I LOVE Jonathan Carroll's books. I love the crazy places his books take me, and the odd people I meet and the way he can be traveling down one path and then so subtly go a different way...while I am still happily going the original direction. When I finally catch on, it's still a delight to backtrack and join him on his new route.
I stumbled upon "A Ghost in Love" in Auntie's Bookstore in Spokane, WA. Little did I know that one of my favorite writers had a new book out (well, I guess not THAT new), but Auntie's would be the place I would find it.
Somehow I held off and didn't start "Ghost" until days later when I was ready to sit down and bit off a big chunk, and then I fell into the world of Ben Gould and German Landis, and Pilot, their dog.
The reader is introduces to German in a perfect way, "Fifteen blocks away, a woman was walking down the street, carrying a large letter `D'." Of course she was. In a Jonathan Carroll book, of course she was. It is explained later, and everything ends up making sense, it's just a wonderful of making sure the reader is paying attention.
"A Ghost in Love" is about love and life and the choices people make in both. It deals with who people are at various stages in their lives and how later, all of those people and choices intersect. Instead of waxing philosophic about two such universal subjects, Carroll creates a world of ghosts, talking dogs and verses...and makes his points with a different slant to them.
"A Chinese farmer invented the idea of ghosts three thousand years ago as a way of explaining to his precious grandson what happens to people after they die. God thought it was such a novel and useful idea that He told his angels to make the concept real and allow it to flourish within the system."
And "German Landis simply didn't understand people who moped. Life was too interesting to choose suffering. Although she got a big kick out of him, she thought her brother, Guy, was goofy for spending his life writing songs only about things that either stank or sucked. In response, he drew a picture of what her gravestone would look like if he designed it: a big yellow smiley face on it and the words I LIKE BEING DEAD!"
Although I keep mentioning the humor and wonderful absurdity that I find in Carroll's books - it's the heart to them that keeps me coming back. He creates characters that I root for and laugh with and start to adore.
"Danielle put a hand flat against her chest. "We're born with everything in here - everything we need to be happy and complete. But as soon as life starts frightening us, we give away pieces of ourselves to make the danger go away. It's a trade: you want life to stop scaring you, so you give it a part of yourself. You give away your pride, your dignity, or your courage...When all you feel is fear, you don't need dignity. So you don't mind giving that away - at the moment. But you regret it later because you'll need all those pieces."
I found such beauty in this book. Even though I was lost at times, many times, it's such a wonderful journey that I didn't care. When by turns, I can read something that makes me laugh out loud and then something that makes me slow down and read again to capture the meaning and beauty of a phrase, then I am enjoying a book to the fullest.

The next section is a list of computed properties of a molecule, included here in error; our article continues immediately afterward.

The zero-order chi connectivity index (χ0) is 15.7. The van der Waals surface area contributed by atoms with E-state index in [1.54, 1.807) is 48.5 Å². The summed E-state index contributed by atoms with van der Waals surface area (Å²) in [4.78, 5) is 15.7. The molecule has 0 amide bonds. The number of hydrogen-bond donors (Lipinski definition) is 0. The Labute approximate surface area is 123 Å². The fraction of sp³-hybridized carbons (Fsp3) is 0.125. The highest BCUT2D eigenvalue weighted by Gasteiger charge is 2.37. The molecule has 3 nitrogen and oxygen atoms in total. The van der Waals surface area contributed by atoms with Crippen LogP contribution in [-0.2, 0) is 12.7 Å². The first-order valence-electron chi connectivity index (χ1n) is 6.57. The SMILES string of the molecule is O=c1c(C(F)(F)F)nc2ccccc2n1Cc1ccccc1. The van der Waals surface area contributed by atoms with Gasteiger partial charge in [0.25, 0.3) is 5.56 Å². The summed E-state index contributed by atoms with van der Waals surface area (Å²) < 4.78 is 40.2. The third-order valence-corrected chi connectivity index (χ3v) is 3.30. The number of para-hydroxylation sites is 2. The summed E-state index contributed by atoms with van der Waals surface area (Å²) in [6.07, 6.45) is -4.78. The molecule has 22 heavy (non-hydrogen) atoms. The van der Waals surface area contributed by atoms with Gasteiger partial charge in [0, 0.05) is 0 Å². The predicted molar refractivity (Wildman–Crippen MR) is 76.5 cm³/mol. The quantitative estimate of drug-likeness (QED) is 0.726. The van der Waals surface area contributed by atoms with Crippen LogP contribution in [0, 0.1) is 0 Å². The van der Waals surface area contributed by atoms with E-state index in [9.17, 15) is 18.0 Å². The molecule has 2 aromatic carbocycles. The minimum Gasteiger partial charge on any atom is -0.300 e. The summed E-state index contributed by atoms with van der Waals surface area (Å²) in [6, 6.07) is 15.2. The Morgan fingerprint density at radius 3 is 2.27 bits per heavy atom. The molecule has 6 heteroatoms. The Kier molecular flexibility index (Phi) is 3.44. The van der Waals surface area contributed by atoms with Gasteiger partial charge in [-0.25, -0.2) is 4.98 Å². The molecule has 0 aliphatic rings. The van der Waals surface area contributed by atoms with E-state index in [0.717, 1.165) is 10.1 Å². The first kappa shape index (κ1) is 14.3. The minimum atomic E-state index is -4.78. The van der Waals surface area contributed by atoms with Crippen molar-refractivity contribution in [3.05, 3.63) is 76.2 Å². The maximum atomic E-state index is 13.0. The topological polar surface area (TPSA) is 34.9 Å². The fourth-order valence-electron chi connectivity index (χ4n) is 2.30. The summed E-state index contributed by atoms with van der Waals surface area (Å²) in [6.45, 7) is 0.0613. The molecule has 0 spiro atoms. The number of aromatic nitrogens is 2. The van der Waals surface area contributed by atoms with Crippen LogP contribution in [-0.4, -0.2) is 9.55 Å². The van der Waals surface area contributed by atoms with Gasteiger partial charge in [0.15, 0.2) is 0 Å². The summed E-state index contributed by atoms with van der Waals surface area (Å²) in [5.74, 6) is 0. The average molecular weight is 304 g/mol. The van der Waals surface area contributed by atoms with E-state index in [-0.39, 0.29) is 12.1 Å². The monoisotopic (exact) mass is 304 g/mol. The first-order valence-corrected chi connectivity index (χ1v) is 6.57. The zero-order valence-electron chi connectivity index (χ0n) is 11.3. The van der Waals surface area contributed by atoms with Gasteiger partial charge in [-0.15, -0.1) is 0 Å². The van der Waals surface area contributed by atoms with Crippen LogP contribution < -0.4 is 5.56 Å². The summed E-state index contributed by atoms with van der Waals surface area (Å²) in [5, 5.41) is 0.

And in this book, there was a part about a childhood object that took me back in time, recovered a memory for me that I'd though I'd lost.
"Usually at least once in a person's childhood we lose an object that at the time is invaluable and irreplaceable to us, although it is worthless to others. Many people remember that article for the rest of their lives...If we describe it to others and explain why it was so important, even those who love us smile indulgently because to them it sounds like a trivial thing to lose. Kid stuff. But it is not. Those who forget about this object have lost a valuable, even crucial memory. Because something central to our younger self resided in that thing. When we lost it, for whatever reason, a part of us shifted permanently."
For me, that object was an ivory (probably fake ivory) bracelet that my dad bought me at a Chinese restaurant. When it broke, I knew something, some part of me, was broken and couldn't stop crying. When I read the passage above, the memory of the delight in having it and the sorrow in losing it came back to me.
That's the power of books. We live lives that are not our own, and in doing so, discover things about ourselves and others that we might never have known, or have forgotten. This idea of forgotten or unknown aspects to ourselves is woven throughout "A Ghost in Love" in a wonderful way. We are the sum of all that we have done...and more than that, we are different things to different people.
"Why do people love us, Ben? We're always trying to figure that out, but only by using our own point of view. That's so limited. Sometimes they love us for things we don't even know about ourselves. For example, they love our hands. My hands? Why would someone love my hands? But they've got their reasons. You must accept that and realize that the Ben they know is different from the Ben you know."
"The Ghost in Love", too, is a book that is different for me than it is for any other person; all books are. The version of it read through my eyes? Wonderful.